In life and in business, things will go wrong. Period. What you do to right the ship is what counts. In Part 1, we reviewed the key steps to take immediately following a breakdown. Today, we look at what a true leader does to help his team recover.
First – reiterate to your team member that mistakes happen. It’s part of life. It’s part of business. You followed the steps outlined in Part 1 and resolved the issue. It’s time for the debrief.
Second – retrace your steps. What happened and why? This must be recounted from an objective perspective. In other words, what happened cannot also include your commentary about what happened. “Just the facts.” If you’ve never done this, it can be a challenge, but it needs to be done.
Third – was this an anomaly or a breakdown in an established process? If it was an anomaly, examine the details and ask if something could have been done differently. If it was a process issue, ask how the process can be amended to improve it.
Fourth – sometimes people are just having a lousy day. A friend or family member may have been injured or worse. The customer could have just had a crappy experience with another company and have walked into their encounter with you still reeling from their previous conversation.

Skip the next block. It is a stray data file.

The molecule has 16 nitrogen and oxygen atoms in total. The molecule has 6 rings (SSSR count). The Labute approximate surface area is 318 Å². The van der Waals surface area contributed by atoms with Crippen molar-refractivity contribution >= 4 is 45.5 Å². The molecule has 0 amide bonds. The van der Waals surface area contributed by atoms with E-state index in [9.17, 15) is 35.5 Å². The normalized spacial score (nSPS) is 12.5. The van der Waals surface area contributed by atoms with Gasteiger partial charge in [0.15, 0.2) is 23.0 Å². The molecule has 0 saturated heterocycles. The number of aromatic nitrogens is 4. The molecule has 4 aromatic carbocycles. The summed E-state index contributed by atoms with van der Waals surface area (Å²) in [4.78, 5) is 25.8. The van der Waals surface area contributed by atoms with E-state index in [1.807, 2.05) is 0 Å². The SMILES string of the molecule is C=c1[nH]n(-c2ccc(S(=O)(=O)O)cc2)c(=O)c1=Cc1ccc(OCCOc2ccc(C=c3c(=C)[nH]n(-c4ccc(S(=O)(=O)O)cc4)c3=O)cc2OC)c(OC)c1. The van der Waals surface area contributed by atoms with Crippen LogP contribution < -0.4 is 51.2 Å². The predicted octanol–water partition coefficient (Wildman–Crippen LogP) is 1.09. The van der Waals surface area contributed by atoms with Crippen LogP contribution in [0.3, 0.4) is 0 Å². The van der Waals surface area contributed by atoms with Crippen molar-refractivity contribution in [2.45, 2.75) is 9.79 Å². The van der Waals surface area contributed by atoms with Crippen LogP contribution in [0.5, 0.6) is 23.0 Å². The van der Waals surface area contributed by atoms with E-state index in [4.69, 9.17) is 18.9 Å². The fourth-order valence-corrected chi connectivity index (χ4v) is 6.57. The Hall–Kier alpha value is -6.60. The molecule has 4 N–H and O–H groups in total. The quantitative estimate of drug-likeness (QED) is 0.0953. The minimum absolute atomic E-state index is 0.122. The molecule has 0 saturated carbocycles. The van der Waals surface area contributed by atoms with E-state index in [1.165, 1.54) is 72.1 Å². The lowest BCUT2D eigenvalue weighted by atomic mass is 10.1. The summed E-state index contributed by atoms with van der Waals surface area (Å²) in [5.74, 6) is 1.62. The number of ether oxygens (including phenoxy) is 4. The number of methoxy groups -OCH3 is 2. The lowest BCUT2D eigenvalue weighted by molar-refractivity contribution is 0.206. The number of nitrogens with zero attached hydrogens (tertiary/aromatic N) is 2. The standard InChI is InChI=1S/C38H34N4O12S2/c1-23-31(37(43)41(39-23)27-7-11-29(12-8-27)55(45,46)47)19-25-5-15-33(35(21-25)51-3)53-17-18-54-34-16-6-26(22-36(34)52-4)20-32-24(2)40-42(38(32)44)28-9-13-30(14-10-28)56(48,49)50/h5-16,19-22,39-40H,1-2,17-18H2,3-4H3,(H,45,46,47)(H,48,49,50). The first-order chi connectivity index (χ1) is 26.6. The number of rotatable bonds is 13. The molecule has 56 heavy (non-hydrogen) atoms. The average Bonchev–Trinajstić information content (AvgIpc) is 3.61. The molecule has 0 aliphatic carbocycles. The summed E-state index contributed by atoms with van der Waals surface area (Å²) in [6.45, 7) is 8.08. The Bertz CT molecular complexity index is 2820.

In the case where there is nothing to correct in terms of your actions or your process, what counts is emotional intelligence. Listening. Honestly responding. Having detached empathy so that you don’t get caught up in what they’re saying, but still have compassion for whatever your customer is going through.
Fifth – share the results with your entire team, not as a way to highlight your employee’s mistake, but as a way to help everyone grow and mature. Your staff will be better equipped to avoid future mistakes, and better equipped to resolve them quickly and effectively when they do occur.
Next installment: course correction.
A note: no employee or business owner should ever allow themselves to be verbally abused. A customer that swears at you or threatens you should be taken seriously, and the conversation politely ended.